On Friday, December 6, 2019, in the culmination of a five year process, New York Governor Andrew Cuomo signed legislation supported by the New York City Bar Association, adopting the Uniform Voidable Transactions Act in New York. New York became the 21st state to enact this modernization of what was formerly known as “fraudulent conveyances” or “fraudulent transfers” law. Carter Ledyard Partner James Gadsden served as chair of the subcommittee of the City Bar’s committee on Commercial and Uniform State Laws, which, with the Committee on Bankruptcy and Corporate Reorganization, led the City Bar’s efforts urging enactment of the legislation and was the principal draftsman of the City Bar’s report approving the legislation. It is expected that the enactment of the new Uniform Act, which will become effective in April of 2020, will have a substantial, beneficial impact on transactions governed by New York law or litigated in its courts.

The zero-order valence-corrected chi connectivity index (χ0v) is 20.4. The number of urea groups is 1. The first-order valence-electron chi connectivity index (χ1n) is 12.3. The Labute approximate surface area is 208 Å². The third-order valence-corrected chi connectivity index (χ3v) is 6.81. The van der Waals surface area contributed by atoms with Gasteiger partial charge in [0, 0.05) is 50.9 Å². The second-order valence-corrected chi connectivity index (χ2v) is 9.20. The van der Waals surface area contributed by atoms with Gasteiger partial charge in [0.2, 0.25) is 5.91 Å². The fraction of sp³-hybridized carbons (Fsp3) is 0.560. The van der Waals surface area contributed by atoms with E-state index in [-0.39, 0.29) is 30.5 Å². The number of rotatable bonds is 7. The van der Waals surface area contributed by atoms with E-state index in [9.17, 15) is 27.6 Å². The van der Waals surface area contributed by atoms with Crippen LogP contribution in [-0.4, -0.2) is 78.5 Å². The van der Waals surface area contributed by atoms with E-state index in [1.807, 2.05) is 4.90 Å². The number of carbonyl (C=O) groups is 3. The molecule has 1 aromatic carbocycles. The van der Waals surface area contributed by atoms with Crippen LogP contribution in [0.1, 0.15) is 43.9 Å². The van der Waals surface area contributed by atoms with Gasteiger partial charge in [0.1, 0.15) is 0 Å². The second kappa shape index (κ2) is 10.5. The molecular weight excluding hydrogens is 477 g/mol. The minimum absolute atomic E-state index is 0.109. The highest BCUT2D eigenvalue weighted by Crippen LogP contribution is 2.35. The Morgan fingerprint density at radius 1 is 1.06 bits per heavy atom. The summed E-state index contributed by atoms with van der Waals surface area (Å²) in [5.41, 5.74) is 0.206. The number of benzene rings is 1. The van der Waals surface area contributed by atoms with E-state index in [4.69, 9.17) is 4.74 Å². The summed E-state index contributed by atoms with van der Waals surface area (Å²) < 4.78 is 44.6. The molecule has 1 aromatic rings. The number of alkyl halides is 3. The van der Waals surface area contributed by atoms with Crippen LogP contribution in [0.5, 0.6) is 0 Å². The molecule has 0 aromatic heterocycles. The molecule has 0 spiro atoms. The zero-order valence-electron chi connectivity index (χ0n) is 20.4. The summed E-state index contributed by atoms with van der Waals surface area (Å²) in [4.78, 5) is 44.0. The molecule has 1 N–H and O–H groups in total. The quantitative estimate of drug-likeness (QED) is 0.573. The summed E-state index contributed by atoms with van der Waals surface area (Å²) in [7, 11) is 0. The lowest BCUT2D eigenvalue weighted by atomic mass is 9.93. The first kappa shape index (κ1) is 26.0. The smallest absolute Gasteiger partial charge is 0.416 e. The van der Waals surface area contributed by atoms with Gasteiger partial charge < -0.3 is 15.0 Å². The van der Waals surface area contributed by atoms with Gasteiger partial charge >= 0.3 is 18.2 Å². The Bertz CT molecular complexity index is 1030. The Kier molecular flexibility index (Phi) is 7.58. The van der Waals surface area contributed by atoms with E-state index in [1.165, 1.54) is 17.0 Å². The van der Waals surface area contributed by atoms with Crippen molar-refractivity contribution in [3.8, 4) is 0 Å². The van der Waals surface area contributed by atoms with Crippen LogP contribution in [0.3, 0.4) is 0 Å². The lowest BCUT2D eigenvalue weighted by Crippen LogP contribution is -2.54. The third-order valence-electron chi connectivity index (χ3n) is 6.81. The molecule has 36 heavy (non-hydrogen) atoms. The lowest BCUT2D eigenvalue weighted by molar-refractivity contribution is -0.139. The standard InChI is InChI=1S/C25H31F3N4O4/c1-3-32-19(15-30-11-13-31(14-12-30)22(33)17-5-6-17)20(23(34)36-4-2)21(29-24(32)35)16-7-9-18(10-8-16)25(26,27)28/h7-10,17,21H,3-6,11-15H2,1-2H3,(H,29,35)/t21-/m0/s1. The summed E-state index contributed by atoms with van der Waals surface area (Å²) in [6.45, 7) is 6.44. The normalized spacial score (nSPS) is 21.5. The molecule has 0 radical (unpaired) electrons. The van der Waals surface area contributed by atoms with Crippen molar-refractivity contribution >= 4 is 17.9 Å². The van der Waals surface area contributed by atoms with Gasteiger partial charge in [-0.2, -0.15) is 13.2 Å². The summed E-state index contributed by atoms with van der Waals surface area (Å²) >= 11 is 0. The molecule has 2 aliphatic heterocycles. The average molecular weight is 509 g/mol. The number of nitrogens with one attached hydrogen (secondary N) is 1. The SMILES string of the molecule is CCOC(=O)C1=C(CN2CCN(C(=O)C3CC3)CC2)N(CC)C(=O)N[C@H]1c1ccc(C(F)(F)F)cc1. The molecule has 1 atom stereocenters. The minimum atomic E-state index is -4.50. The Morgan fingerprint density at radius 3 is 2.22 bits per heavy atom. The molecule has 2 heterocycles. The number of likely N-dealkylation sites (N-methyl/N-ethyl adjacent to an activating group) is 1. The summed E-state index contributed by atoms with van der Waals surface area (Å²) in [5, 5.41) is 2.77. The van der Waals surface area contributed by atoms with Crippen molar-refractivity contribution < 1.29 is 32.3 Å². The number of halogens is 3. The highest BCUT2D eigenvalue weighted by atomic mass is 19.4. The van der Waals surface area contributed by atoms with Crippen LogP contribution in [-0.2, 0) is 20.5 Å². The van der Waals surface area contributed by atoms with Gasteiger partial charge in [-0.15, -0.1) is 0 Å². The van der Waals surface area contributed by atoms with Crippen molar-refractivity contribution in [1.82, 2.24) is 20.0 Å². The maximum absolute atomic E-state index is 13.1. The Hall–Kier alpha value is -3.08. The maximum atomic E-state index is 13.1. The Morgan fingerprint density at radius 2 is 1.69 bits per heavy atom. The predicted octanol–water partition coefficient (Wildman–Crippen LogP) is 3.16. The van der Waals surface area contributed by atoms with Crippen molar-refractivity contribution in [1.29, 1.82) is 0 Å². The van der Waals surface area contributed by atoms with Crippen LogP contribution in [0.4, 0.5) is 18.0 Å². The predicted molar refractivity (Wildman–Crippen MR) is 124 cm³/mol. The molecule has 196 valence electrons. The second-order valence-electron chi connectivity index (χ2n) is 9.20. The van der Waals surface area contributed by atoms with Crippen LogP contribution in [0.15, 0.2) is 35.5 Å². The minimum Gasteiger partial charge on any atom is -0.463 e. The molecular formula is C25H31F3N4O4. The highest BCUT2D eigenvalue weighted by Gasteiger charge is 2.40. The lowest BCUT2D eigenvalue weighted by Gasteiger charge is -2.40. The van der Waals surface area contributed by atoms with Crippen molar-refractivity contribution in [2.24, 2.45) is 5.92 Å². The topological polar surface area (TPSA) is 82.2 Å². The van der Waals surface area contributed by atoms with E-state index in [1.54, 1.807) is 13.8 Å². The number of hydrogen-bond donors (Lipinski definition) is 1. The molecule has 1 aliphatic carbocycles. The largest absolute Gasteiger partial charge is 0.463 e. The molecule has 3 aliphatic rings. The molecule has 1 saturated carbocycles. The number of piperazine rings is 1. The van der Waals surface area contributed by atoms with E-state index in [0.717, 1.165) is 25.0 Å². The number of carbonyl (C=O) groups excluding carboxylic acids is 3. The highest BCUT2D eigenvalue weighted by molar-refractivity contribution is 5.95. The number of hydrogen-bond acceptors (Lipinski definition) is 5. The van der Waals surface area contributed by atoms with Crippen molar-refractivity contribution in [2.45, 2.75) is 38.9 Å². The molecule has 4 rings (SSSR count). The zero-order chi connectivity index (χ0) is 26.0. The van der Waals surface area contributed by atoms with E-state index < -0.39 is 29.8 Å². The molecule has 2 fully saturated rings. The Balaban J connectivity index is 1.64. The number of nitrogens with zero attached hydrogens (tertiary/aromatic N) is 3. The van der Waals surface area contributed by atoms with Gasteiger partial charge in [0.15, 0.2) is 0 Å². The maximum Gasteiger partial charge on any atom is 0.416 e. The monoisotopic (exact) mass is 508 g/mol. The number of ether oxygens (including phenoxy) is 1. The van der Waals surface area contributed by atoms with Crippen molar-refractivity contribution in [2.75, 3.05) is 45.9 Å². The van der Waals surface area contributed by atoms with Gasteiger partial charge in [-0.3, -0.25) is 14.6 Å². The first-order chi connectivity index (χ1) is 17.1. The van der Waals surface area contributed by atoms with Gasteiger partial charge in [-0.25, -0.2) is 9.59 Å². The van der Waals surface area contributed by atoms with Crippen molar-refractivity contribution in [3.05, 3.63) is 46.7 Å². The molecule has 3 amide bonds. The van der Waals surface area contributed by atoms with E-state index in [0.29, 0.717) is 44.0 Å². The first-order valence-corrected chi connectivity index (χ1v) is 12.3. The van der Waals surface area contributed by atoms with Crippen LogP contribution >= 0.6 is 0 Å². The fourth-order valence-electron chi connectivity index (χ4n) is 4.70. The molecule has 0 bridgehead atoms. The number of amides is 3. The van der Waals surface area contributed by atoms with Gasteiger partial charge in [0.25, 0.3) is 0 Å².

Voidable transactions law provides a remedy to creditors who are injured by what are referred to as “actual” or “constructive” voidable transfers by an individual or business—dispositions of property or obligations incurred with actual intent to hinder, delay, or defraud creditors or not for fair consideration while insolvent. The Bar Association’s effort in New York succeeded in having New York adopt the current version of the Uniform Act, approved by the Uniform Law Commissioners in 2014, that updates a Uniform Act proposed by the Commissioners in 1918 and enacted in New York in 1925.